The first action Asocolflores took was to coordinate with local authorities and enact strict safety and hygiene measures along the entire supply chain, from the fields to the factories to international transport. While the cancellation of events and weddings has been a significant cause of decreased demand for cut flowers, the strong link between the United States and Colombian floriculture has been a positive connection for the industry. Solano explains: “Fortunately, supermarkets in the United States have maintained permanent activity; not high, but [sales] have been active.”

While this is a difficult time for flower producers, Solano reminds consumers that “flowers help combat stress” and, as homes have become home offices, flowers “are a source of calm, attract energy and bring well-being.” And, he says, supporting floriculture supports workers. The Colombian cut-flower industry, including hydrangeas, generates work for 150,000 people in Colombia, the majority of whom are women who are the head of the household.

This reporting was supported by the International Women’s Media Foundation as part of its Adelante Latin American Reporting Initiative.


A worker harvests hydrangeas at the American Flowers horticulture facility near Guarne. The black netting blocks excessive sun and protects the hydrangea’s fine blooms from browning on the edges. The nets also help growers maintain uniform flower quality to meet export market standards. (Andria Hautamaki)

Cut flowers destined for Miami are packed into crates and loaded onto a cargo plane at Medellín’s José María Córdova International Airport. (Andria Hautamaki)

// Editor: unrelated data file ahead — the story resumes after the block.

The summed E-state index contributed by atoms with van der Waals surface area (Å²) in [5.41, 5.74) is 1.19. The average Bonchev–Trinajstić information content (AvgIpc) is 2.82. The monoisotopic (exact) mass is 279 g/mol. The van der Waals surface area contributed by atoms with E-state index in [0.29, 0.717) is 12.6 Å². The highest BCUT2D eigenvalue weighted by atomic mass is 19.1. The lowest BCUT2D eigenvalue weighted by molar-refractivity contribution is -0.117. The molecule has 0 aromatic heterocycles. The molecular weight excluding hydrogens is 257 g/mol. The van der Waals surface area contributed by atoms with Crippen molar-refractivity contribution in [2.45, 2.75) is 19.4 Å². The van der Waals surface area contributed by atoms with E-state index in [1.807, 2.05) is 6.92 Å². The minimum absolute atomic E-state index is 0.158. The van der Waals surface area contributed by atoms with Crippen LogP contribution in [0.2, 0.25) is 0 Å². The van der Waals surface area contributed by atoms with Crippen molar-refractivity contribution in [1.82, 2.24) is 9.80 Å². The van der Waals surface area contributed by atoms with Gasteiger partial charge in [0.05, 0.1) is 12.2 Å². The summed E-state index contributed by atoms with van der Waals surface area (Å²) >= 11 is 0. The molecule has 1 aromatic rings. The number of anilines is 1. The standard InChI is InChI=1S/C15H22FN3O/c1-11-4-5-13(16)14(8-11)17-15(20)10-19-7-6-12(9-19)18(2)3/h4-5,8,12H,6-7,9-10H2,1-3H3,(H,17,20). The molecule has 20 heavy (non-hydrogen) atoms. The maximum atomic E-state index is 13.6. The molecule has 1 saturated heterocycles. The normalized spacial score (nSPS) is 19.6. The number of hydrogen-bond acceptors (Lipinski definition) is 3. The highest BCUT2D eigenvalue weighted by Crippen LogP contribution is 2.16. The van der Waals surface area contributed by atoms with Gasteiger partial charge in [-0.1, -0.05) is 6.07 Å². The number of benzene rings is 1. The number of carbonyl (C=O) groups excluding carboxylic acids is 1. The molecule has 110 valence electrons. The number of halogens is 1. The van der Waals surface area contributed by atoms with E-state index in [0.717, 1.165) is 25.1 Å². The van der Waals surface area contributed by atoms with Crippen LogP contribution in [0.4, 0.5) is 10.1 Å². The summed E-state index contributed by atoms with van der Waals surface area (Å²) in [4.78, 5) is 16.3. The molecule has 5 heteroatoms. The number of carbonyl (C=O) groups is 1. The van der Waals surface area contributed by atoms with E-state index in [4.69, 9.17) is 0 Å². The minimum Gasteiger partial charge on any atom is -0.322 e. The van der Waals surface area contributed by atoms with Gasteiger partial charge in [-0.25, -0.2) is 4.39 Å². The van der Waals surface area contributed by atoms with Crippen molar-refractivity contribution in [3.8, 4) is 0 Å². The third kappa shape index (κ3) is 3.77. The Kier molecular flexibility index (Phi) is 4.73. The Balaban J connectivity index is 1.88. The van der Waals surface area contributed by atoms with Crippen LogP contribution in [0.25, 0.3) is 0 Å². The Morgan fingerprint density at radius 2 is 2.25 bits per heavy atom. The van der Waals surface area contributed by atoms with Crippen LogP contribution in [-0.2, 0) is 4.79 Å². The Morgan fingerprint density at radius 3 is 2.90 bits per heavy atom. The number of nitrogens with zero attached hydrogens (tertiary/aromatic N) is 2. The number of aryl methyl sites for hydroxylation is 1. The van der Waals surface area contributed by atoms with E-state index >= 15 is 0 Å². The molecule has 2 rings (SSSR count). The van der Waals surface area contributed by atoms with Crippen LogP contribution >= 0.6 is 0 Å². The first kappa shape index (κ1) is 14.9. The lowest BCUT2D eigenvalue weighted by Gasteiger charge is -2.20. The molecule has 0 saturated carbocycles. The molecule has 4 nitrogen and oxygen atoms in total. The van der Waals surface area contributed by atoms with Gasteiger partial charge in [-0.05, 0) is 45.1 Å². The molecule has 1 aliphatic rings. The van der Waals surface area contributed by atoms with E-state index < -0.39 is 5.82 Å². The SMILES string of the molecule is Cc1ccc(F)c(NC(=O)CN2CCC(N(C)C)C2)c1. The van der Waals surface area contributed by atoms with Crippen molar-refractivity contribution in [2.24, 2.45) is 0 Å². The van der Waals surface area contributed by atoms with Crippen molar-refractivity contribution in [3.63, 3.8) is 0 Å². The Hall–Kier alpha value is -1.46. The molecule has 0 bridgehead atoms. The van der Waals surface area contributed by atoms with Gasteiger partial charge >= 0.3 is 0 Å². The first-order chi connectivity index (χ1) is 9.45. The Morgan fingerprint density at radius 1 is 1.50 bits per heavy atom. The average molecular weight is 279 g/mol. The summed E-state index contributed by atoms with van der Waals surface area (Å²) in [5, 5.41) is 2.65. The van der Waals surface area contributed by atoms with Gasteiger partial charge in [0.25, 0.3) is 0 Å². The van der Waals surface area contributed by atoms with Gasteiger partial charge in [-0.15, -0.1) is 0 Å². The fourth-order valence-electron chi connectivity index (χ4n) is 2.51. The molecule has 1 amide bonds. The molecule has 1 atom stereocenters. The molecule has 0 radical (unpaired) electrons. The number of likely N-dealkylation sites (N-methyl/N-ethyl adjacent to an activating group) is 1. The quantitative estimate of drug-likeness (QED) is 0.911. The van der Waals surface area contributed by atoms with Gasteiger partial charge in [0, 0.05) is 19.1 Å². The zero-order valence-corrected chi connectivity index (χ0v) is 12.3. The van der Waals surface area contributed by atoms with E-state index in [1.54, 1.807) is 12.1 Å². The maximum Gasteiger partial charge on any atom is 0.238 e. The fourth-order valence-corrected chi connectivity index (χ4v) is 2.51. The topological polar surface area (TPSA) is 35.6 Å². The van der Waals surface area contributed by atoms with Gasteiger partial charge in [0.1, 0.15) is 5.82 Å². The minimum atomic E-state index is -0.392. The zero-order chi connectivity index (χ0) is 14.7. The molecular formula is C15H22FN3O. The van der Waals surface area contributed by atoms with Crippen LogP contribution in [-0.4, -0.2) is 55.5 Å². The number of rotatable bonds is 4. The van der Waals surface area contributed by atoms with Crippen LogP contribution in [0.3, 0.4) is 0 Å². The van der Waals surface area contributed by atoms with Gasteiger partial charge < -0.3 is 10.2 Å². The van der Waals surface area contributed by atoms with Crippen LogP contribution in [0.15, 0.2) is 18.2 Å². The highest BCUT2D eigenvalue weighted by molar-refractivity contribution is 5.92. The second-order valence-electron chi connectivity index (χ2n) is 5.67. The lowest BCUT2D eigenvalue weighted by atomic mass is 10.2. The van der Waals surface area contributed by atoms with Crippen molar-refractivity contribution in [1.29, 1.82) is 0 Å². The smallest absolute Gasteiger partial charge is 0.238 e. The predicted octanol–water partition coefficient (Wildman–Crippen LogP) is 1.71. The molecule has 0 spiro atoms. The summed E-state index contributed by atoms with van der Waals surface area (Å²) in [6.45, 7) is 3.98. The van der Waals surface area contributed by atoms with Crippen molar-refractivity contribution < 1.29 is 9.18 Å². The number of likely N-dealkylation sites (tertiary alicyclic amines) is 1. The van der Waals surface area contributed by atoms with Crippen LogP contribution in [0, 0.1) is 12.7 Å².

Buckets of white hydrangeas are queued up for color application in a paint booth. Depending on consumer preference, hydrangeas can be spray-painted in colors ranging from metallic purple to burgundy, teal or aqua. (Andria Hautamaki)

Hydrangeas are prepared for shipment by securing a small bag of nutrient-rich water to the bottom of every stem. This water hydrates the hydrangea and accompanies the flower on its entire journey from the farm to the hands of the consumer. (Andria Hautamaki)

At Flores del Este, floriculture workers participate in daily group exercise sessions that promote employee health and prevent repetitive motion injury. Flores del Este values the health of the land and its employees, and maintains the highly regarded “Florverde” and “Rainforest Alliance” certifications for sustainably grown flowers. (Andria Hautamaki)

Colorful backpacks hang on the wall in American Flowers. Once a barn for livestock, the building was converted to floriculture after a paramilitary group stole the cattle. (Andria Hautamaki)

At midscale hydrangea farm American Flowers, workers take turns to break for lunch. (Andria Hautamaki)

Guillermo Castrillón, 52, and his aunt Nohemy Castrillón, 77, grow hydrangeas on their 1.2-acre (0.5-hectare) farm outside of San Vicente Ferrer. The Castrillón family is one of 25 small-scale hydrangea producers that contribute to the flower cooperative Nueva Alianza, or “New Alliance.” (Andria Hautamaki)